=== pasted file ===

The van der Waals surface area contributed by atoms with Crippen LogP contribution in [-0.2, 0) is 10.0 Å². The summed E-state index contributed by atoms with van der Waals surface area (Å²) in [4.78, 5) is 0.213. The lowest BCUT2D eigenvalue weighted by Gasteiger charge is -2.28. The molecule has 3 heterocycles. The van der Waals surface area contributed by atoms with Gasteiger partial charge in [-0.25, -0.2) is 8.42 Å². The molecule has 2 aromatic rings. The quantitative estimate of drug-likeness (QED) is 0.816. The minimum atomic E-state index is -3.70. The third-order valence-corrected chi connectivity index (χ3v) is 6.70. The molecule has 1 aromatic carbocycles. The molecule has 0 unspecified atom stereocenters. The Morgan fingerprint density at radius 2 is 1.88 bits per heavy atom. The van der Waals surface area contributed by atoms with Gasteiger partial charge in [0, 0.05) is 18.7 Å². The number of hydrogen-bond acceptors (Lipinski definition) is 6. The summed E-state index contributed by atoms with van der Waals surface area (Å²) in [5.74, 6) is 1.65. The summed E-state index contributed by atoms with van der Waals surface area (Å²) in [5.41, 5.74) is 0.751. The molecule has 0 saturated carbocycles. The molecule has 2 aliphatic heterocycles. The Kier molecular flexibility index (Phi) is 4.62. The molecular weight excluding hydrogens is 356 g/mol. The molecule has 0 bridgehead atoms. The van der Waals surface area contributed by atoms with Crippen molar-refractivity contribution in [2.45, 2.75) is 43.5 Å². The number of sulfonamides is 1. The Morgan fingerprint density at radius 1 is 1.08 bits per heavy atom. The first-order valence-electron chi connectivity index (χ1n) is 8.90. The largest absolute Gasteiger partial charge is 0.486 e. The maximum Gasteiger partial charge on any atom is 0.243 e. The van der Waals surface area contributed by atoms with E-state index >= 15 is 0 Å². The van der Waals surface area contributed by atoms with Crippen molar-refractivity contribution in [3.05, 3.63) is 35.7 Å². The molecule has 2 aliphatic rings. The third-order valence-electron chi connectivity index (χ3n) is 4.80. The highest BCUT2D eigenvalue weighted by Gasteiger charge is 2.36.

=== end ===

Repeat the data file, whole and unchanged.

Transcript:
The van der Waals surface area contributed by atoms with Crippen LogP contribution in [-0.2, 0) is 10.0 Å². The summed E-state index contributed by atoms with van der Waals surface area (Å²) in [4.78, 5) is 0.213. The lowest BCUT2D eigenvalue weighted by Gasteiger charge is -2.28. The molecule has 3 heterocycles. The van der Waals surface area contributed by atoms with Gasteiger partial charge in [-0.25, -0.2) is 8.42 Å². The molecule has 2 aromatic rings. The quantitative estimate of drug-likeness (QED) is 0.816. The minimum atomic E-state index is -3.70. The third-order valence-corrected chi connectivity index (χ3v) is 6.70. The molecule has 1 aromatic carbocycles. The molecule has 0 unspecified atom stereocenters. The Morgan fingerprint density at radius 2 is 1.88 bits per heavy atom. The van der Waals surface area contributed by atoms with Gasteiger partial charge in [0, 0.05) is 18.7 Å². The number of hydrogen-bond acceptors (Lipinski definition) is 6. The summed E-state index contributed by atoms with van der Waals surface area (Å²) in [5.74, 6) is 1.65. The summed E-state index contributed by atoms with van der Waals surface area (Å²) in [5.41, 5.74) is 0.751. The molecule has 0 saturated carbocycles. The molecule has 2 aliphatic heterocycles. The Kier molecular flexibility index (Phi) is 4.62. The molecular weight excluding hydrogens is 356 g/mol. The molecule has 0 bridgehead atoms. The van der Waals surface area contributed by atoms with Crippen molar-refractivity contribution in [2.45, 2.75) is 43.5 Å². The number of sulfonamides is 1. The Morgan fingerprint density at radius 1 is 1.08 bits per heavy atom. The first-order valence-electron chi connectivity index (χ1n) is 8.90. The largest absolute Gasteiger partial charge is 0.486 e. The maximum Gasteiger partial charge on any atom is 0.243 e. The van der Waals surface area contributed by atoms with E-state index >= 15 is 0 Å². The van der Waals surface area contributed by atoms with Crippen molar-refractivity contribution in [3.05, 3.63) is 35.7 Å². The molecule has 2 aliphatic rings. The third-order valence-electron chi connectivity index (χ3n) is 4.80. The highest BCUT2D eigenvalue weighted by Gasteiger charge is 2.36.